Considerable detail has, however been given to the history of the steamers "Frontenac" and "Ontario" because the latter has hitherto been reported to have been the first to be launched, and the credit of being the first to introduce steam navigation upon Lake Ontario has erroneously been given to the American shipping.
Successive eras of trading on the River tell of strenuous competitions. Sail is overpassed by steam. The new method of propulsion wins for this water route the supremacy of passenger travel, rising to a splendid climax when the application of steam to transportation on land and the introduction of railways brought such decadence to the River that all its steamers but one had disappeared.
The transfer of the second "City of Toronto" and of steamboating investment from the Niagara River to the undeveloped routes of the Upper Lakes leads to a diversion of the narration as bringing the initiation of another era on the Niagara River and explaining how the steamer, which formed its centre, came to be brought to the River service.
Our steamboating coterie had been promised by Mr. Chas. Gildersleeve, General Manager of the Richelieu Ontario Navigation Co., that he would write up the navigation history of the Lake Ontario and St. Lawrence River sections upon which he and his forbears had been foremost leaders. Unfortunately he passed away somewhat suddenly, before being able to do this, and they pressed upon me to produce the Niagara section which had been allotted to myself.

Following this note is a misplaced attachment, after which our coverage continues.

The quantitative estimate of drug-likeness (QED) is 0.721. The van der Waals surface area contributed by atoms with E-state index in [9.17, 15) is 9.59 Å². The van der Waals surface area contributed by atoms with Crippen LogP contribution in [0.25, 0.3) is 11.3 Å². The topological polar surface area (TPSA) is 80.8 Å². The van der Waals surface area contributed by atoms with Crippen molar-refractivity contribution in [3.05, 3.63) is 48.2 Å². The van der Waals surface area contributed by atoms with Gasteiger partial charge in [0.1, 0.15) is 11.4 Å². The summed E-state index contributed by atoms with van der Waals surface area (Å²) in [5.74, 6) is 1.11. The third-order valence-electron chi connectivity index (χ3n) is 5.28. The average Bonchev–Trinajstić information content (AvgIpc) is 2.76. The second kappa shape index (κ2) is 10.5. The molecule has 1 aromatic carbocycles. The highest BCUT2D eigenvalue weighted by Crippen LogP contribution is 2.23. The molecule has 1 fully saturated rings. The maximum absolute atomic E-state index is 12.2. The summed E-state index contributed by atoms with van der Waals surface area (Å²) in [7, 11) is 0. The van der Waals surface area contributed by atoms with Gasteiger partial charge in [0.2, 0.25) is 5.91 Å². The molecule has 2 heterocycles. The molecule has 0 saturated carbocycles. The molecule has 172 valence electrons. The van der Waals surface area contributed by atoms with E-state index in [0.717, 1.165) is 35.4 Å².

The narration has been completed during the intervals between serious illness and is sent out in fulfilment of a promise, but yet in hope that it may be found acceptable to transportation men and with its local historical notes interesting to the travelling public.
Thanks are given to Mr. J. Ross Robertson, for the reproduction of some cuts of early steamers, and particularly to Mr. Frederick J. Shepard, of the Buffalo Public Library, who has been invaluable in tracing up and confirming data in the United States.
Dr. A. G. Doughty, C.M.G., Archivist of Canada, Mr. Frank Severance, of the Buffalo Historical Society, and Mr. Locke, Public Librarian, Toronto, have been good enough to give much assistance which is warmly acknowledged.BARLOW CUMBERLAND.
Dunain, Port Hope.
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This volume is copyright The Estate of Ivan S. Brookes and is published with permission of the Estate. The originals are deposited in the Special Collections of the Hamilton Public Library.